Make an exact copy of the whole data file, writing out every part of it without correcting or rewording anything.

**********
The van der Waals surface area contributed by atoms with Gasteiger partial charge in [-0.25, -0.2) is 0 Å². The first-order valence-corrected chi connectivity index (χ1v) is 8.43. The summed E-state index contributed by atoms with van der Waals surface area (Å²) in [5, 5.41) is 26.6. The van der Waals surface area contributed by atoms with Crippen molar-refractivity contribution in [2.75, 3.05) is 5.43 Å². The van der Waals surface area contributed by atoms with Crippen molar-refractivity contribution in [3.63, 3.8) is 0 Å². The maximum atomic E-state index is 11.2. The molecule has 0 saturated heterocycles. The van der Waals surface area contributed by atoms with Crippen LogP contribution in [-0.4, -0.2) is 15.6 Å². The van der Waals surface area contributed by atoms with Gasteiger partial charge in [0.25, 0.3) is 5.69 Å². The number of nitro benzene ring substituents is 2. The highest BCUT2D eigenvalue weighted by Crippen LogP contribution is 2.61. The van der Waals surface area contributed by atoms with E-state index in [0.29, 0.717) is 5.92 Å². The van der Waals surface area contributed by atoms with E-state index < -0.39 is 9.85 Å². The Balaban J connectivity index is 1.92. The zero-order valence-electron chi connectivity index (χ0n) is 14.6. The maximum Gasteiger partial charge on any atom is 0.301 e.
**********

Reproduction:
The van der Waals surface area contributed by atoms with Gasteiger partial charge in [-0.25, -0.2) is 0 Å². The first-order valence-corrected chi connectivity index (χ1v) is 8.43. The summed E-state index contributed by atoms with van der Waals surface area (Å²) in [5, 5.41) is 26.6. The van der Waals surface area contributed by atoms with Crippen molar-refractivity contribution in [2.75, 3.05) is 5.43 Å². The van der Waals surface area contributed by atoms with Crippen molar-refractivity contribution in [3.63, 3.8) is 0 Å². The maximum atomic E-state index is 11.2. The molecule has 0 saturated heterocycles. The van der Waals surface area contributed by atoms with Crippen LogP contribution in [-0.4, -0.2) is 15.6 Å². The van der Waals surface area contributed by atoms with Gasteiger partial charge in [0.25, 0.3) is 5.69 Å². The number of nitro benzene ring substituents is 2. The highest BCUT2D eigenvalue weighted by Crippen LogP contribution is 2.61. The van der Waals surface area contributed by atoms with E-state index in [0.29, 0.717) is 5.92 Å². The van der Waals surface area contributed by atoms with E-state index < -0.39 is 9.85 Å². The Balaban J connectivity index is 1.92. The zero-order valence-electron chi connectivity index (χ0n) is 14.6. The maximum Gasteiger partial charge on any atom is 0.301 e.